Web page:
Around the world, 2020 has emerged as one of the most challenging years in many of our lifetimes.
The world has endured multiple challenges, including a pandemic that has spurred a global economic crisis. But as the curve continues to flatten, Microsoft has seen the future.
As societies reopen, it’s apparent that the economy in August wasn’t the same as in January.
So, Microsoft believes that one of the keys to a genuinely inclusive recovery are programs to provide easier access to digital skills for people hardest hit by job losses, including those with lower incomes, women, and underrepresented minorities.
And in just 10 years from now, 800 million people will be required to learn these new skills to fully executive their jobs which are tilting mostly to digital skills.
It evens makes more sense now why Microsoft had to launch a new initiative meant to help 25 million people worldwide acquire digital skills needed in a Covid-19 economy.
Microsoft, in an effort to not only reaffirm its commitment to enabling the continent to achieve more through digital transformation with technology as a key vector, but also to forge commitment to assisting local economies during the pandemic, hosted a roundtable in Lagos, Nigeria recently to discuss how the rampant digital transformation accelerated by COVID-19 has impacted skills demand.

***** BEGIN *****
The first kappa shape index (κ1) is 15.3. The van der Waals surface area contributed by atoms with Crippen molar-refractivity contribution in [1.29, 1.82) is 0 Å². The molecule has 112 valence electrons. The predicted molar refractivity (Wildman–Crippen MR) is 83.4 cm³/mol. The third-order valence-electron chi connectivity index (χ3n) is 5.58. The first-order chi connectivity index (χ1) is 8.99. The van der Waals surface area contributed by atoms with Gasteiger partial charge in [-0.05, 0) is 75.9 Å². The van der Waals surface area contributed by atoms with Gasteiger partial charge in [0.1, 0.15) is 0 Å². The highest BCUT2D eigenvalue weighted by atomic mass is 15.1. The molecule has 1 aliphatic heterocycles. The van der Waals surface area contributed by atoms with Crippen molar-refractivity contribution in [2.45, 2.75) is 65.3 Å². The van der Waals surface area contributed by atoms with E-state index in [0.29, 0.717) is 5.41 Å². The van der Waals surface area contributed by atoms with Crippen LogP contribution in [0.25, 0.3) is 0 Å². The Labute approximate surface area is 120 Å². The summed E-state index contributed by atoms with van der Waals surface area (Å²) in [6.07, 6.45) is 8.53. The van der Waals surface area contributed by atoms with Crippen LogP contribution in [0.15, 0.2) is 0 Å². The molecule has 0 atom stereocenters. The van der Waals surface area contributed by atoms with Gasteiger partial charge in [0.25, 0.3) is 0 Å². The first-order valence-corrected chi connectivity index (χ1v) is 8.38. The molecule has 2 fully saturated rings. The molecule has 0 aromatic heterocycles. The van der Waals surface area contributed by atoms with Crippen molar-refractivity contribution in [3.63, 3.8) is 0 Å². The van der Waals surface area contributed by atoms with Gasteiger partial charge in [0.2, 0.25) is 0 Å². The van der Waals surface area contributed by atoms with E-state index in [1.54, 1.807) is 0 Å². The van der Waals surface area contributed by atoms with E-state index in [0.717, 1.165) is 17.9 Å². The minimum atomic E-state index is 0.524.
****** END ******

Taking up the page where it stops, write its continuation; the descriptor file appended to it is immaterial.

The Country Manager, Microsoft Nigeria, Akin Banuso, speaking at the roundtable event recently, noted that COVID-19 has dramatically accelerated the pace of digital transformation and as a result of this, digital skills are required immediately.
The COVID-19 pandemic, he said, has had unprecedented impact on organisations and industries the world over.
While digital transformation has presented a call to action to entire industries to upskill and reskill, the onset of COVID-19 is said to have impacted the jobs of up to 80 million people. As economies slowly start to reopen, jobs that were impacted and lost at the start of the global lockdowns, may now not exist.
In Banuso’s words: “According to our research, by 2025 digital job capacity will mean the creation of 149 million new jobs. Further to this, 800 million people will be required to learn new skills to fully execute their jobs by 2030. As the economy in Nigeria starts to slowly reopen for business, we anticipate the return to an economy with different needs and certainly one were a new challenge presents itself in terms of skills.”
Off the back of the recent Global Skilling Initiative announcement to aid 25 million job seekers worldwide to acquire the skills required to survive in the new digital economy – the roundtable, one of the first in a series developed to provide a continental answer to youth employment and skill promotion brought together thought leaders and decision makers from the private sector, IGOs, Government Agencies and Academia.
More information on the Global Skills Initiative can be accessed via this LINK.